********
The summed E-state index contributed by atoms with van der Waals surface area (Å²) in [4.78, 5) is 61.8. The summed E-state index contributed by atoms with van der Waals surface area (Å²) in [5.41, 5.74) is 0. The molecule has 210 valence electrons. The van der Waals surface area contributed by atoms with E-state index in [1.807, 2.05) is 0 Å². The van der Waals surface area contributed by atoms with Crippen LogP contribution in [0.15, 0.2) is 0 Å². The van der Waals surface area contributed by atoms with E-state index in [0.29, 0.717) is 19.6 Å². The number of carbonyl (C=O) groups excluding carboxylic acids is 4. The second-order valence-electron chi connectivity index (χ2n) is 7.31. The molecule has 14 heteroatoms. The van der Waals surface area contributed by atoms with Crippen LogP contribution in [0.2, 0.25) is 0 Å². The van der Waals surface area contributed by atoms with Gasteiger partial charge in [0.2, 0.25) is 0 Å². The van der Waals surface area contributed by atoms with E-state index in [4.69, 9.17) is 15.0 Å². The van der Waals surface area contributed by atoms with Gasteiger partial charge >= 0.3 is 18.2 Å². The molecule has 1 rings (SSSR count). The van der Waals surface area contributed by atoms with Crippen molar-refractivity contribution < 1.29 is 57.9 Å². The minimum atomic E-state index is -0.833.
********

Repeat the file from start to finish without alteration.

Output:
The summed E-state index contributed by atoms with van der Waals surface area (Å²) in [4.78, 5) is 61.8. The summed E-state index contributed by atoms with van der Waals surface area (Å²) in [5.41, 5.74) is 0. The molecule has 210 valence electrons. The van der Waals surface area contributed by atoms with E-state index in [1.807, 2.05) is 0 Å². The van der Waals surface area contributed by atoms with Crippen LogP contribution in [0.15, 0.2) is 0 Å². The van der Waals surface area contributed by atoms with E-state index in [0.29, 0.717) is 19.6 Å². The number of carbonyl (C=O) groups excluding carboxylic acids is 4. The second-order valence-electron chi connectivity index (χ2n) is 7.31. The molecule has 14 heteroatoms. The van der Waals surface area contributed by atoms with Crippen LogP contribution in [0.2, 0.25) is 0 Å². The van der Waals surface area contributed by atoms with Gasteiger partial charge in [0.2, 0.25) is 0 Å². The van der Waals surface area contributed by atoms with E-state index in [4.69, 9.17) is 15.0 Å². The van der Waals surface area contributed by atoms with Gasteiger partial charge >= 0.3 is 18.2 Å². The molecule has 1 rings (SSSR count). The van der Waals surface area contributed by atoms with Crippen molar-refractivity contribution < 1.29 is 57.9 Å². The minimum atomic E-state index is -0.833.